Ukraine’s president says Russia is planning a protracted campaign of drone attacks in a bid to demoralise Ukraine.
Volodymyr Zelensky said he had received intelligence reports suggesting that Moscow would launch the attacks using Iranian-made Shahed drones.
It comes after Ukraine carried out a strike that it said killed hundreds of Russian soldiers in the Donbas region.
In an extremely rare admission of battlefield losses, Russia said the attack killed 63 of its troops.
Speaking from Kyiv in his nightly address, Mr Zelensky said Russia planned to “exhaust” Ukraine with a prolonged wave of drone attacks.
“We must ensure – and we will do everything for this – that this goal of terrorists fails like all the others,” he said. “Now is the time when everyone involved in the protection of the sky should be especially attentive.”
Russian drone strikes on Ukraine appear to have increased in recent days, with Moscow launching attacks on cities and power stations across the country over the past three nights.
Mr Zelensky said Ukrainian air defences had already shot down over 80 Iranian-made drones in the opening days of 2023.
Russia has been targeting Ukraine’s energy infrastructure for several months, destroying power stations and plunging millions into darkness during the country’s freezing winter.
Elsewhere, Ukraine has confirmed it carried out a strike in the occupied region of Donetsk, which it earlier claimed killed 400 Russian troops.
Russian officials contested the figure, saying only 63 troops were killed. Neither claim has been verified, and access to the site is restricted.
The Ukrainian attack on New Year’s Day hit a building in the city of Makiivka, where Russian forces were stationed.
It is extremely rare for Moscow to confirm any battlefield casualties.
But this was such a deadly attack, says the BBC’s Russia editor Steve Rosenberg, that staying silent probably wasn’t an option.
It is the highest number of deaths acknowledged by Moscow in a single incident since the war began 10 months ago.
In a statement on Monday, Russia’s defence ministry said Ukrainian forces fired six rockets using the US-made Himars rocket system at a building housing Russian troops. Two of them were shot down, it added.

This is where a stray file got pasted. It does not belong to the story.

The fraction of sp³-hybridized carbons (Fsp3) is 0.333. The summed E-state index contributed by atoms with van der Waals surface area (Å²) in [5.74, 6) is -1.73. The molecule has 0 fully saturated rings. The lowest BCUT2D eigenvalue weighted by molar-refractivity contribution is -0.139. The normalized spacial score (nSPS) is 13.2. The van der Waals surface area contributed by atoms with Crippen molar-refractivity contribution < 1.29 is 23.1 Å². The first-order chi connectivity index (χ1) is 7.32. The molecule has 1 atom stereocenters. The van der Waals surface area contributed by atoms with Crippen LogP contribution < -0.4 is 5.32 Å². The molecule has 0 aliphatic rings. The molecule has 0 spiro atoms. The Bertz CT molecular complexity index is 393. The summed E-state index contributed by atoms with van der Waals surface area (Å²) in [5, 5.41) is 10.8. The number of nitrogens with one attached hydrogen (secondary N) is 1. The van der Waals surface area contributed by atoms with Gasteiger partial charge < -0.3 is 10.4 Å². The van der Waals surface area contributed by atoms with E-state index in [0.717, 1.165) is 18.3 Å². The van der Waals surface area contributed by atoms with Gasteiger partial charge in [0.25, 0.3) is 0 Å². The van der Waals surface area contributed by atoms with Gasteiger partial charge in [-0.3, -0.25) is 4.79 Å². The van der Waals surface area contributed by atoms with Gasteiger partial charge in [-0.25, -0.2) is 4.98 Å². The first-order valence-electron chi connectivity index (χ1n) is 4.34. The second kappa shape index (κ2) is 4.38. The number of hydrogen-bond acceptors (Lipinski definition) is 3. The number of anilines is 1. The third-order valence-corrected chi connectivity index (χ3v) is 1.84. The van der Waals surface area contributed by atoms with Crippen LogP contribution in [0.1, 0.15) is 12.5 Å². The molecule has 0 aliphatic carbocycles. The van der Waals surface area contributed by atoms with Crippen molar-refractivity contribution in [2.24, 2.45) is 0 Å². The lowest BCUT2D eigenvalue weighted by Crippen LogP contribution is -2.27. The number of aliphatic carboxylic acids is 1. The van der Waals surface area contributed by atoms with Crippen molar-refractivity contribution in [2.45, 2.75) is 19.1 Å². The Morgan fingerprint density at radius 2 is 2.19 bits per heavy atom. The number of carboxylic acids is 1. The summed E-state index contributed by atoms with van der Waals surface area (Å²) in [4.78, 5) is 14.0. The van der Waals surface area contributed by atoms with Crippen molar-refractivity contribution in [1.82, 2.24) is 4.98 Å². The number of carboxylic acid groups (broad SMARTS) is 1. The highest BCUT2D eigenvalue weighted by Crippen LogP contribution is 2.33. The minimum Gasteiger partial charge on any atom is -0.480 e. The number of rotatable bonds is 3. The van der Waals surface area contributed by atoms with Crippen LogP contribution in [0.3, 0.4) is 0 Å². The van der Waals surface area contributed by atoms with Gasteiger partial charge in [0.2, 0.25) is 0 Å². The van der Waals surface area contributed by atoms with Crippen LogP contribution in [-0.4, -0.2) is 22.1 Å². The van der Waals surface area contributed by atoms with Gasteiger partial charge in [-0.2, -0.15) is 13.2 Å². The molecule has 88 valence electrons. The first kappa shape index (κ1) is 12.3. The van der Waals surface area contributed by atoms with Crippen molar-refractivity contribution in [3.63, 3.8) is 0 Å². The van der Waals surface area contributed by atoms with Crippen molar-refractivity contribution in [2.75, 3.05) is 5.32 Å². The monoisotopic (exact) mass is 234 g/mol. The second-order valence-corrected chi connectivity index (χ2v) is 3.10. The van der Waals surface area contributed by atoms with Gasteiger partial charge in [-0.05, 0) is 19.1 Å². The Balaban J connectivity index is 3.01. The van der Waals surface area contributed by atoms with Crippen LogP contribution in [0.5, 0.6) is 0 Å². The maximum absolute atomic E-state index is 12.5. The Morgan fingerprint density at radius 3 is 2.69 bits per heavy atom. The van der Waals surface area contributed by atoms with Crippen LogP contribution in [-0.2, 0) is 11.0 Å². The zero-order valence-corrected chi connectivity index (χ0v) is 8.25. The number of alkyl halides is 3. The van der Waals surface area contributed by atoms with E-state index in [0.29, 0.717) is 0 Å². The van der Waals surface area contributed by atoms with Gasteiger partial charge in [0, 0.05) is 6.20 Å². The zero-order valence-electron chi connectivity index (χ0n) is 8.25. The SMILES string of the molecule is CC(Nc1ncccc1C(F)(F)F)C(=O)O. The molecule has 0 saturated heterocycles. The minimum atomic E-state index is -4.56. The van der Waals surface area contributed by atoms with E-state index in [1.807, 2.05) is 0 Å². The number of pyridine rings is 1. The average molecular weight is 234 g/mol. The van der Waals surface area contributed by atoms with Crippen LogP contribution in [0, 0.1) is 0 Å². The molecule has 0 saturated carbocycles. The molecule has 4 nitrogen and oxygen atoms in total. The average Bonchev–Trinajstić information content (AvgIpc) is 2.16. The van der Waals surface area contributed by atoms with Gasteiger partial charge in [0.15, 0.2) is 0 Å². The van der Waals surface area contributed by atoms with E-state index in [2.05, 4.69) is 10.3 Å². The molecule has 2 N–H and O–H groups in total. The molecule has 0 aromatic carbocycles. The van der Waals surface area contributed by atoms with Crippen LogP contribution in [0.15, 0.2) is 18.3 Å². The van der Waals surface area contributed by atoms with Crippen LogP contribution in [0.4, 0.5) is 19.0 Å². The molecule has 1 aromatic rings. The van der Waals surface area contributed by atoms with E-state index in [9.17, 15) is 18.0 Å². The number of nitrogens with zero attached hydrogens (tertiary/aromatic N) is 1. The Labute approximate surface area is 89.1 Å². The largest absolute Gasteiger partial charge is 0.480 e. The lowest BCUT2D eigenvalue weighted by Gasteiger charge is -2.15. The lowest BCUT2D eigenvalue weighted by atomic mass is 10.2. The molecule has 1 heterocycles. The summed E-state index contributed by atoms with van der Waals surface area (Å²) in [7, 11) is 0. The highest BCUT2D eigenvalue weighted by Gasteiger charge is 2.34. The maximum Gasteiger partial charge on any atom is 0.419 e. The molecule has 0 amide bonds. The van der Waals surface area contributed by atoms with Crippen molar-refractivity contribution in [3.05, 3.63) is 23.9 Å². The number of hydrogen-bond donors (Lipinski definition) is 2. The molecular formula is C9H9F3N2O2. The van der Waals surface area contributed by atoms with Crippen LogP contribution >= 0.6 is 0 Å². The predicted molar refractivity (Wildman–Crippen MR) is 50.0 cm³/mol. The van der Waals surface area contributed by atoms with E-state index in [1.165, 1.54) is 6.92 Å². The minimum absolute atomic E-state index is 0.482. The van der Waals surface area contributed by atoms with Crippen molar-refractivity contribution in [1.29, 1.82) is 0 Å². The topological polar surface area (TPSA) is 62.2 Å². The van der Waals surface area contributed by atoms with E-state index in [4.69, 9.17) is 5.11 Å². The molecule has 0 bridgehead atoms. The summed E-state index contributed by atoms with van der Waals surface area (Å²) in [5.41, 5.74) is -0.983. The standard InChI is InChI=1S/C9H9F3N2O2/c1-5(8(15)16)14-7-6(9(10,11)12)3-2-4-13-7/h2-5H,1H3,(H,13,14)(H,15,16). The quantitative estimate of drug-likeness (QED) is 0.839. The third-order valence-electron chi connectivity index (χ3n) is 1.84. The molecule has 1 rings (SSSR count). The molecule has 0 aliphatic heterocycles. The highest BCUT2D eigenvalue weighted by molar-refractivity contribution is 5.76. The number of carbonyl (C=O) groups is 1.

Igor Girkin, a pro-Russian commentator, earlier said that hundreds had been killed and wounded, although the exact number was unknown because of the large number still missing.
The building itself was “almost completely destroyed”, he said.
He added that the victims were mainly mobilised troops – that is, recent conscripts, rather than those who chose to fight. He also said ammunition was stored in the same building as the soldiers, making the damage worse.
“Almost all of the military equipment was also destroyed, which stood right next to the building without any disguise whatsoever,” he wrote on Telegram.
Girkin is a well-known military blogger, who led Russian-backed separatists when they occupied of large parts of eastern Ukraine in 2014. He was recently found guilty of murder for his part in the shooting down of flight MH17.
Despite his hawkish stance, he regularly criticises the Russian military leadership and their tactics.
Several Russian lawmakers have also strongly criticised military commanders over the attack, saying commanders must be held to account for allowing troops to concentrate in an unprotected building within range of Ukrainian rockets, where ammunition may also have been stored.
Sergei Mironov – a former chairman of the Russian Senate – said it was obvious than neither intelligence nor air defence had worked properly.
According to the Ukrainian military’s earlier statement, 300 were wounded in addition to the estimated 400 killed. Ukraine’s army claims, almost daily, to have killed dozens, sometimes hundreds, of soldiers in attacks.
A later statement from the Ukrainian military’s general staff said “up to 10 units of enemy military equipment” were “destroyed and damaged” in the strikes, and that “the losses of personnel of the occupiers are being specified”.
Ukraine has not confirmed the strikes were carried out with Himars missiles, maintaining a long-held strategy of not releasing specific details about its attacks.